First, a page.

Every time a discussion of a Private Property Society comes up, a society where rules are set by the owner of his property, someone will raise the point of the far away outlier who has some pretty odd rules for his property.
It happened again at yesterday's post, Fraud in a Private Property Society.
A commenter replied to the post with this query:
Very interesting column, RW. In this PPS, suppose that Crazy Harry owns some land and has a rule that anyone who enters his land must be bare-headed, or he/she will be shot dead. This rule is posted at various places on the border of his land. Locals are well aware of Harry's crazy rules, and carefully avoid his property. However, George arrives on a train from the East Coast, and, through a cruel twist of fate, blunders onto Harry's land, having failed to see any of Harry's signs. Harry shoots George dead (did I mention that George is wearing a hat?). George's relatives are somewhat put out by this sequence of events. Do they, should they, have recourse against Harry?I think what must be done in these situations is to understand the underlying principle of the question which is never discussed. That principle can best be understood in the form of another question or actually a more complete original question "Should we have some outside body institute some sort of rules or regulations to protect us against the Crazy Harry's of the world when they have outlier rules for their property?"
But the minute we institute regulation over all private property, we have moved beyond the Private Property Society into a world of government where a man is no longer free to set his own rules and do as he pleases on his own land.
Of course, it is terrible that Crazy Harry shoots someone for failing to heed to a bizarre regulation, but car accidents are also terrible as are deaths by poisonous mushrooms.
The fact of the matter is that we live in a world of disequilibrium where all facts are not known to us in advance. To attempt to design the world as though we know in advance all possibilities leads to the most horrific totalitarian states. It has to because the only way you can even attempt to control masses of people is by making simple rules that limit all kinds of activity.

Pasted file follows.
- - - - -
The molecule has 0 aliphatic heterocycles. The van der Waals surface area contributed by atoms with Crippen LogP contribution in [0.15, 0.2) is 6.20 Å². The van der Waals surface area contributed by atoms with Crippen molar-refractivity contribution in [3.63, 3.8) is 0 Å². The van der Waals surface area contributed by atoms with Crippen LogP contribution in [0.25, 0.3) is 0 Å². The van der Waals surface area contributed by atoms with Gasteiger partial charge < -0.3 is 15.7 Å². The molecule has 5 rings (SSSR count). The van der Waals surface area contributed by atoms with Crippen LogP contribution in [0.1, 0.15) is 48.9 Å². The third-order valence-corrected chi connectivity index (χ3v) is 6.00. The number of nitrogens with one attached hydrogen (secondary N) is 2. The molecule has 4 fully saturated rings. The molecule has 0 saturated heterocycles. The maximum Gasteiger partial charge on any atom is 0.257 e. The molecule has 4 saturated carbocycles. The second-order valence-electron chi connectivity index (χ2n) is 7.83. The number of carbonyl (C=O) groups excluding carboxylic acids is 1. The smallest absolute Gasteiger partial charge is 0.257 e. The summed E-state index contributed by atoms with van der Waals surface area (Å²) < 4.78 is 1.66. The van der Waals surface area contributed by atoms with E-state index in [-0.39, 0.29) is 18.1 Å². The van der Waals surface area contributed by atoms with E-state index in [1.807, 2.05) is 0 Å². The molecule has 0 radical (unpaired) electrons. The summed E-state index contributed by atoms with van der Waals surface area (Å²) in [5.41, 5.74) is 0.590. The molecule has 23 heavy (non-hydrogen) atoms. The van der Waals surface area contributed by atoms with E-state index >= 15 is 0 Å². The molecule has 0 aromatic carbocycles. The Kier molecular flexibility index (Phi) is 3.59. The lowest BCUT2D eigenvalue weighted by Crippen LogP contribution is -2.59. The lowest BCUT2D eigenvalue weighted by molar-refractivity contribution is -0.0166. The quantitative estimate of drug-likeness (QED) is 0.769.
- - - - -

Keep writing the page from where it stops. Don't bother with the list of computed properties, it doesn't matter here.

F.A Hayek called it a fatal conceit to think we can plan the entire world.
Most people actually recognize this on one level on a daily basis, That's why people get into cars every day even though death occurs to people in cars. Should we have a rule that says no cars are allowed because there are deaths?
Should we ban all mushroom picking because someone may not be aware what is a poisonous mushroom and pick it?
Risk can not be eliminated from the world, even when rules and regulations become very simple with totalitarians banning almost activities--and what a "life" that would be.
Now, let's turn back to the far out possibility of a Crazy Harry, who has crazy rules and a new person to the area who wanders on to the property and breaks a rule of the property and Harry plugs him. That would be a terrible death as are automobile accidents and people who die from poisonous mushrooms.
But we must ask, what is the alternative to this incredible stretch on how a person could die in a PPS?
And the answer is rules overriding private property, That is some form of government that sets rules for all properties, thus overriding the freedom of an individual on his own private property.
Thus, the question becomes: Do we want to start up government to prevent the one off-the-wall death that hypothetically might occur, a death seemingly less likely to occur than from an automobile accident or a person eating a poisonous mushroom? Government being a form of society that has resulted in hundreds of millions dead. A form of society where, as Hayek pointed out in Chapter 10 of the Road to Serfdom, the worst get on top. Do I really need to remind that Hitler, Stalin, and Mao were all government leaders? If we ever end up with a PPS, do we really want to overthrow it for a form of society that has been led by such monsters?
This planet we live on is a very harsh place, Using our minds, we can not end all harshness but only attempt to structure things in a manner to minimize the harshness. To point out that a particular form of society may result in outlier bad outcomes can be done by anyone given the nature of our planet. The real question becomes the question of the economist, "The harshness of this society compared to what?"
It seems a great folly to me to promote a society that moves in a direction away from PPS and toward a society that overrules private property respect and has brought us true monsters via the government structure.
Robert Wenzel is Editor & Publisher of EconomicPolicyJournal.com and Target Liberty. He also writes EPJ Daily Alert and is author of The Fed Flunks: My Speech at the New York Federal Reserve Bank. Follow him on twitter:@wenzeleconomics, on LinkedIn and Facebook. The Robert Wenzel podcast is on iphone and stitcher.